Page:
Will Kerry come out swinging in the final round?

By Mark Follman

Published September 27, 2004 7:23PM (EDT)

As all eyes turn to the first presidential debate this Thursday, Salon's Scott Rosenberg says Kerry had better step up to the podium and punch Bush rhetorically as hard as he can -- or the race is finished. It's likely Kerry's final opportunity, Rosenberg says, to beat back the bullying Bush campaign's core strategy of portraying Kerry as a wimp.

"'Someone who blinks when things get hard is not the right person to win the war on terror.' That's President Bush's communications director, Nicolle Devenish, in this morning's New York Times.

"Now, maybe Bush doesn't blink. But we know that the current president, 'when things got hard' on 9/11, sat with a dull, vacant stare for agonizingly long minutes in a Florida classroom before waking up to the fact that he was commander-in-chief and the nation was under attack. And we know that Kerry fought in Vietnam, led troops in combat and saved comrades' lives. Who would you rather have guarding your back?

"But look how effectively the Bush team has cemented its message: Kerry is a wimp. That's what this whole campaign has been about: Karl Rove's sick but smart strategy punched Kerry in the groin with the Swift Boat Veterans' lies, then used Kerry's failure to punch back hard to demonstrate that the candidate has no guts. If he can't protect his reputation, goes the subtext, how will he protect your children? (Josh Marshall applied the crude but accurate label of "bitch-slap" to this psychodynamic.) Depressingly, this neanderthal logic actually appears to be working: NPR reported this morning that 'soccer moms' are turning into 'security moms,' as Bush makes some inroads among female voters normally thought to lean Democratic.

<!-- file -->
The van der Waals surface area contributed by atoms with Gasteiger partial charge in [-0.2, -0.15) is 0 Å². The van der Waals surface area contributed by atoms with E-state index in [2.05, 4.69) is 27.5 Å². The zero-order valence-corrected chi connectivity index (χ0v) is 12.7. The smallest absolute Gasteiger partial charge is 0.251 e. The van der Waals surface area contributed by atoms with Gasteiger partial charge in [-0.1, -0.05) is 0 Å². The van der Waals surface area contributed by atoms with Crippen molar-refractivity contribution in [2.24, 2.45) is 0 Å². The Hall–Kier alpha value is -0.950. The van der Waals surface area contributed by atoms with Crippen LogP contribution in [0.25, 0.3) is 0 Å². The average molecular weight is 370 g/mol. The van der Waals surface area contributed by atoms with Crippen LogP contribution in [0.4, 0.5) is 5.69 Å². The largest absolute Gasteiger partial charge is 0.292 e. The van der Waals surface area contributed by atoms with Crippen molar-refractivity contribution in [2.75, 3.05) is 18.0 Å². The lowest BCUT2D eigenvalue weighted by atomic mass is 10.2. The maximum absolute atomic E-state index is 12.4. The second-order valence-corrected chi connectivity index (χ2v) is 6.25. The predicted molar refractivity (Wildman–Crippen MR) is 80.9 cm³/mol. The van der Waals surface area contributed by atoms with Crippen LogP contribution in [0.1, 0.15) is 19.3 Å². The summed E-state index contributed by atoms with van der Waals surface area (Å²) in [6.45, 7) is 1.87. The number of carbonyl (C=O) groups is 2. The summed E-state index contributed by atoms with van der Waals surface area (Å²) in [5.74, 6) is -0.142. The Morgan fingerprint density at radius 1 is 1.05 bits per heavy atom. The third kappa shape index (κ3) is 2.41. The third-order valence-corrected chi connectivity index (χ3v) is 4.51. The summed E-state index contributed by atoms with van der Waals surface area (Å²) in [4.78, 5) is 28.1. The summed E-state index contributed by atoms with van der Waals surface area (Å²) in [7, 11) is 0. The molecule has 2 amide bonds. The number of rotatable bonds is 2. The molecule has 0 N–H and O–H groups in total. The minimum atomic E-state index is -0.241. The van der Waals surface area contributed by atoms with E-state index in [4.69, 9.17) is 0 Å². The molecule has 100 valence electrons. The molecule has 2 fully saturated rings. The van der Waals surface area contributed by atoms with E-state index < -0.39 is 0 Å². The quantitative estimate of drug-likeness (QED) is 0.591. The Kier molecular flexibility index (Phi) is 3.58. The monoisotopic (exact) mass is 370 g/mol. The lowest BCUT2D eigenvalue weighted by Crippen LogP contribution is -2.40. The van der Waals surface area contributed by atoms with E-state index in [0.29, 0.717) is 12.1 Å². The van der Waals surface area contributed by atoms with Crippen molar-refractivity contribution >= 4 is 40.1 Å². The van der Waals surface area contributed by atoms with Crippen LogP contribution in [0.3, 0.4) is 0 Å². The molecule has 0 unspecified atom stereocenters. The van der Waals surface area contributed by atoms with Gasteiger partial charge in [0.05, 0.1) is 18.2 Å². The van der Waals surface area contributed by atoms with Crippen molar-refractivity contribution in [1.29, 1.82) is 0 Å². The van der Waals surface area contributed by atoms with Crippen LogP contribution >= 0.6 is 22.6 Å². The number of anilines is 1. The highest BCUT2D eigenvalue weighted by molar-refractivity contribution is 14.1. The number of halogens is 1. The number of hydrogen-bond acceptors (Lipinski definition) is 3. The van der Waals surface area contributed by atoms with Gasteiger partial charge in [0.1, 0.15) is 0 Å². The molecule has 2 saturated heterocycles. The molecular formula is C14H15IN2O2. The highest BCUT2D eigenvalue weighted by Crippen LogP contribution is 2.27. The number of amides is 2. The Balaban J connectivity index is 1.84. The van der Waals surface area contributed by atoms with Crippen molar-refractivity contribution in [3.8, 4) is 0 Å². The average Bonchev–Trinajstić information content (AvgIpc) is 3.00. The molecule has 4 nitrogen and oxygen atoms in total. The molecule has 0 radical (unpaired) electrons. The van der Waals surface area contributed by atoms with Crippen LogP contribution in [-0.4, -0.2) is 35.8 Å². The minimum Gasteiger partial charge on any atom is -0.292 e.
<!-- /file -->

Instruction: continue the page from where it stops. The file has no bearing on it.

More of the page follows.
"Kerry really has only one big opportunity left to change the tide of this campaign: At Thursday's debate, he needs to get in President Bush's face. Since Bush has chosen to make this a showdown over the candidates' masculinity, Kerry should take off the gloves. The Bush campaign has outrageously reframed all criticism of its failed policies as 'aiding and abetting the enemy'; it has scandalously declared that if the nation elects Kerry, we'll get the terrorist attack we deserve. This president has forfeited the decorum that normally prevails between candidates. Kerry should feel no obligation to civility."

Read the rest, including Rosenberg's take on what Kerry should say, here.

Mark Follman

Mark Follman is Salon's deputy news editor. Read his other articles here.

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